In memory of William Emlyn Hardwick
William Emlyn Hardwick was born in 1885. He was the third son of Thomas Hardwick of Avenue Road, Brecon. His mother Mary was listed as Mrs W Norman of 7 Mount Street, Brecon, in later records (Thomas Hardwick had died by then). One of William’s brothers was called Thomas. His sisters were Lilly Norman and Elsie Hill. William was as an apprentice carpenter for four years. He was a member of the Brecon Church Lads’ Brigade.
He emigrated to Australia, where he enlisted in January 1915. After joining the 21st Australian Infantry Battalion, he left the country in May 1915. While fighting in Gallipoli, he suffered an injury to his right ear. In 1916 he was Mentioned in Despatches for “distinguished and gallant services” with the Mediterranean Expeditionary Force.
He was promoted to Lieutenant in February 1917. Two months later, he was awarded the Military Cross for his conduct on the Western Front, described thus: “When his platoon was held up by fire from a mine crater he rushed forward with three men, killing two of the enemy and dispersing the remainder. He set a fine example of courage and initiative.”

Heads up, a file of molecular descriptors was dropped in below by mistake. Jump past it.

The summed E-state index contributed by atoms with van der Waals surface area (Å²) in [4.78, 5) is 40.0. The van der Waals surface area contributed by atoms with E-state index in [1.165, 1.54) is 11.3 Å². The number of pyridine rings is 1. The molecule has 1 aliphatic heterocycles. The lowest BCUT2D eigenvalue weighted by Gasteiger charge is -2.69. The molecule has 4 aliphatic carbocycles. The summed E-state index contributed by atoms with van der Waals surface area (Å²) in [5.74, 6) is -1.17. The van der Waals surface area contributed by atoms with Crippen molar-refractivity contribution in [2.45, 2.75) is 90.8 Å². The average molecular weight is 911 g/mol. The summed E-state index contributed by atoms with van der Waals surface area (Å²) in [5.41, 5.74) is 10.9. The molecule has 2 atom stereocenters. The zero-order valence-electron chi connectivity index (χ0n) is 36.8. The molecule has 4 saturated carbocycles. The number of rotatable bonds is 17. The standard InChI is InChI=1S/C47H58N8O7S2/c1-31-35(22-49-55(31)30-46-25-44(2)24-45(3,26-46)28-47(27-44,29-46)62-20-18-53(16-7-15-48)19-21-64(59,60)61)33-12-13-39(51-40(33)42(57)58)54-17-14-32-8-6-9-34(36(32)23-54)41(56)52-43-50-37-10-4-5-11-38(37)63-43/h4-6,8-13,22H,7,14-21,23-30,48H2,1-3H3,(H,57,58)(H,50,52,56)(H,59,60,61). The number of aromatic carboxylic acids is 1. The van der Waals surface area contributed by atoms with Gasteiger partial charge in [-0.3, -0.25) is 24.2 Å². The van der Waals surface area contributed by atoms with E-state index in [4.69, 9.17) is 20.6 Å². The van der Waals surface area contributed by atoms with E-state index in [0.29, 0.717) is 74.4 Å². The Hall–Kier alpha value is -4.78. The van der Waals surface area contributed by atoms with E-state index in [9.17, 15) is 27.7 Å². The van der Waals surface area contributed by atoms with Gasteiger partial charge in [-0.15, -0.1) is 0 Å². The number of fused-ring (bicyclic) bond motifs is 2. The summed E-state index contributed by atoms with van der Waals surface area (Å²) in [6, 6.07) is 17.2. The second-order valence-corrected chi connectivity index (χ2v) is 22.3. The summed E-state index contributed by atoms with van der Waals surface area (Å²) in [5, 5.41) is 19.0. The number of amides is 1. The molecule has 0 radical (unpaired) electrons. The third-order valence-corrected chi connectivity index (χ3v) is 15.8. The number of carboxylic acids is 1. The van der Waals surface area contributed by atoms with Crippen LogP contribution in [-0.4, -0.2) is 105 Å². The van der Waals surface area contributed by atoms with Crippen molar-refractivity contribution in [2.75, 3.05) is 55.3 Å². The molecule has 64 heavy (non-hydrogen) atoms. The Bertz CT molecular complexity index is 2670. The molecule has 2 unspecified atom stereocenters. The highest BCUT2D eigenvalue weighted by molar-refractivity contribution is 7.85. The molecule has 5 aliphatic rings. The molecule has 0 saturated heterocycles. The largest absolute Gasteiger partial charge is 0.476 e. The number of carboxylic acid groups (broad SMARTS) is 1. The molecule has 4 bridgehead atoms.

His right elbow was wounded and he left his unit in May 1917. His left ear was damaged at the same time, leaving him hard of hearing and with fluid oozing from both ears. He was given home duties while recovering, and rejoined his battalion in France in August 1918. Soon after he was awarded a bar for his MC for leading forward a party at Hereleville, near Amiens, when the flank of an advance was hampered by machine-gun fire. He “drove the enemy from their position, captured a machine gun and six prisoners and established a post on the captured ground under heavy fire”.
He was killed in action in France on 5 October 1918 and buried at Tincourt New British Cemetery.Back to original listing page